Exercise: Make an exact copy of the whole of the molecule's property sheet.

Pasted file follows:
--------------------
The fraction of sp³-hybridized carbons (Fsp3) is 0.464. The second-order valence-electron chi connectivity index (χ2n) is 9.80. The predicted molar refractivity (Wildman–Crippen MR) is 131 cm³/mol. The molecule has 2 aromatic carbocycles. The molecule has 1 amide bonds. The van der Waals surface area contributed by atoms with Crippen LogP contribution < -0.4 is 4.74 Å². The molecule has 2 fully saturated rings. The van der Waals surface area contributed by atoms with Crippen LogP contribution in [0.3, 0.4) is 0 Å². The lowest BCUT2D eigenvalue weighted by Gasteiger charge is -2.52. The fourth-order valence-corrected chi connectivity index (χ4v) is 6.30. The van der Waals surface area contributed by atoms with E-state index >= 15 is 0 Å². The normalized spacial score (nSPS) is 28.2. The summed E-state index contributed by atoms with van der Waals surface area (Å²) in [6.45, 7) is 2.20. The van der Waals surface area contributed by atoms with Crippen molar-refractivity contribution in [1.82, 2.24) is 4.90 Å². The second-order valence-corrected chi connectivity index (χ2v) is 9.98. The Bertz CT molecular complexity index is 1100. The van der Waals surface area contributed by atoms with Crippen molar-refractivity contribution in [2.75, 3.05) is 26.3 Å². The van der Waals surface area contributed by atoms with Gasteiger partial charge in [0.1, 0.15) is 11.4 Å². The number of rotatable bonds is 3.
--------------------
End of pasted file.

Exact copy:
The fraction of sp³-hybridized carbons (Fsp3) is 0.464. The second-order valence-electron chi connectivity index (χ2n) is 9.80. The predicted molar refractivity (Wildman–Crippen MR) is 131 cm³/mol. The molecule has 2 aromatic carbocycles. The molecule has 1 amide bonds. The van der Waals surface area contributed by atoms with Crippen LogP contribution < -0.4 is 4.74 Å². The molecule has 2 fully saturated rings. The van der Waals surface area contributed by atoms with Crippen LogP contribution in [0.3, 0.4) is 0 Å². The lowest BCUT2D eigenvalue weighted by Gasteiger charge is -2.52. The fourth-order valence-corrected chi connectivity index (χ4v) is 6.30. The van der Waals surface area contributed by atoms with E-state index >= 15 is 0 Å². The normalized spacial score (nSPS) is 28.2. The summed E-state index contributed by atoms with van der Waals surface area (Å²) in [6.45, 7) is 2.20. The van der Waals surface area contributed by atoms with Crippen molar-refractivity contribution in [1.82, 2.24) is 4.90 Å². The second-order valence-corrected chi connectivity index (χ2v) is 9.98. The Bertz CT molecular complexity index is 1100. The van der Waals surface area contributed by atoms with Crippen molar-refractivity contribution in [2.75, 3.05) is 26.3 Å². The van der Waals surface area contributed by atoms with Gasteiger partial charge in [0.1, 0.15) is 11.4 Å². The number of rotatable bonds is 3.